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Language — or rather text — played a key role in the recent high-profile departure of the president of Harvard University, Claudine Gay. The simple story is that Gay was found to have plagiarised other scholars’ work on multiple… Read More
It’s almost as traditional as the tinsel, mince pies and yule log. No, I’m not talking about Christmas stockings, I’m referring to the debate about inappropriate festive greetings. Whether it’s claims that “Seasons Greetings” is offensive to Christians for failing to refer to the true reason for festivities, or suggestions that “Happy Christmas” is insensitive for failing to include agnostics, atheists and people of other faiths. But is the whole thing actually fake news?
A survey by the Public Religion Research Institute back in 2013 certainly showed a shift among Americans in favour of a non-religious phrase (at least for corporate greetings) compared with results for 2010. The data also reflected religious, political and demographic differences. Unsurprisingly, evangelical Protestants favoured the more explicitly religious greeting, as did Republicans and respondents over the age of 65. But nowhere in the PRRI survey does it suggest that respondents really cared whether their preferred greeting was used or that they were offended by the alternatives.
In fact the “War on Christmas” as it’s often referred to has earned its own page at RationalWiki, a site devoted to refuting pseudoscience and documenting crank ideas. Their suggestion is that this particular “war” is nothing more than a manufactured controversy (or gloriously a “manufactroversy”) orchestrated by some extremely dubious and unsavoury right-wing types who would love nothing more than for us all to believe that there is some kind of concerted attack on religious tradition. Frankly it’s rather reminiscent of some of the more spurious “political correctness gone mad” stories of the 1980s. Given the demographic data from the PRRI study, it is not surprising that Donald Trump has weighed in on the subject, whipping his supporters into a frenzy stating “If I become president, we’re all going to be saying Merry Christmas again, that I can tell you”.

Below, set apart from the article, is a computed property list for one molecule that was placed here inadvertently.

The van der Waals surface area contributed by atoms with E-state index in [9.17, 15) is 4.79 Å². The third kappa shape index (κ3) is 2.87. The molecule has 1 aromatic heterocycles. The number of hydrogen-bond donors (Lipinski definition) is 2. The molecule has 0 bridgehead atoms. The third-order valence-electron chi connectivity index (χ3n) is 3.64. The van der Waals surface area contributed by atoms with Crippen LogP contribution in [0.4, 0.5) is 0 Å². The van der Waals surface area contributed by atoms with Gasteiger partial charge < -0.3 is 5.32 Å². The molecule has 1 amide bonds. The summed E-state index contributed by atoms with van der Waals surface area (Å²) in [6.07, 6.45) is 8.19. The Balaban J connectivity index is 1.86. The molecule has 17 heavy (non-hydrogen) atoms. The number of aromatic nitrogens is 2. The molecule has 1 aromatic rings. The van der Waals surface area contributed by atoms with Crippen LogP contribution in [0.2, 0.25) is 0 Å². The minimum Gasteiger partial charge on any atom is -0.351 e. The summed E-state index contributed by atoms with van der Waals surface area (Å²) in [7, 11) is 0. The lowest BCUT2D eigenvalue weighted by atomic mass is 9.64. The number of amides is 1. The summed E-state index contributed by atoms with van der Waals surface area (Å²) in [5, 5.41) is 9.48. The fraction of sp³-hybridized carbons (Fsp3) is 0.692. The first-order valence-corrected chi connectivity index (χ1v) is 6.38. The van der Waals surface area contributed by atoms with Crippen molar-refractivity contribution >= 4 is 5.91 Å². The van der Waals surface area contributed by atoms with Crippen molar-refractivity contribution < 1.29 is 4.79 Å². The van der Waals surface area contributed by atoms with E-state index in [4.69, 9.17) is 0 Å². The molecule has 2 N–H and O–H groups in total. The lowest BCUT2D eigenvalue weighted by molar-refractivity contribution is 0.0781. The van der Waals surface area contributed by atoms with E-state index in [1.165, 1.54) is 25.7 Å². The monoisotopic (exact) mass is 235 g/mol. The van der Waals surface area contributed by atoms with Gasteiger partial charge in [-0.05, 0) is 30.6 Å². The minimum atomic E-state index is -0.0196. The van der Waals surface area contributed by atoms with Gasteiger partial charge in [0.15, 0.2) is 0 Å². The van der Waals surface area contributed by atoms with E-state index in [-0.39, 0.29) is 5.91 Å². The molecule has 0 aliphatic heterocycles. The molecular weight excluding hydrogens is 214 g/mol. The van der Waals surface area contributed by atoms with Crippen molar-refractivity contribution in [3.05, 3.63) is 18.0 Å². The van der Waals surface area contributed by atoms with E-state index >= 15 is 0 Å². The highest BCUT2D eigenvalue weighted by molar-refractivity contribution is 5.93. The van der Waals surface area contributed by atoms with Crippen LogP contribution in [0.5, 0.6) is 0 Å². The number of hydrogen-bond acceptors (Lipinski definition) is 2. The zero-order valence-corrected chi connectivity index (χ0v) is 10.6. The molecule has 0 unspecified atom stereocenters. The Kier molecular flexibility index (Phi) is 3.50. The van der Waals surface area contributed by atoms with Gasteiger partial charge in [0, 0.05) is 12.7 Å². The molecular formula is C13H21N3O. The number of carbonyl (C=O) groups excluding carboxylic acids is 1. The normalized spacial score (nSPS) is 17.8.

If the Americans are getting hot under the collar about their festive greetings, an opinion piece in the Guardian reflecting on the PRRI survey suggests that, in 2013 at least, the UK wasn’t overly bothered about such linguistic niceties. Most people simply interpret “Merry Christmas” as a generic holiday greeting. And personally I’m yet to find anyone who genuinely thinks “Seasons Greetings” is some kind of conspiratorial plot to undermine the true spirit of Christmas.
Having said that, it’s not just Christmas greetings that can potentially land you in trouble. Back in 2018, Chinese supermodel Liu Wen wished her social media followers a “Happy Lunar New Year”, prompting a barrage of criticism from people who felt the phrase showed an overly friendly attitude to other countries while removing the specifically Chinese element of the greeting. Pressure mounted and Liu Wen’s Instagram feed was amended to wish people a “Happy Chinese New Year”.
So, with no wish to offend anyone, I will simply suggest “have a good one”, whatever that might be.
Jones, Robert P., Daniel Cox, and Juhem Navarro-Rivera. “Americans Shift Preference for ‘Happy Holidays’ over ‘Merry Christmas.’” PRRI. 2013. http://www.prri.org/research/prri-rns-dec-2013-survey/.
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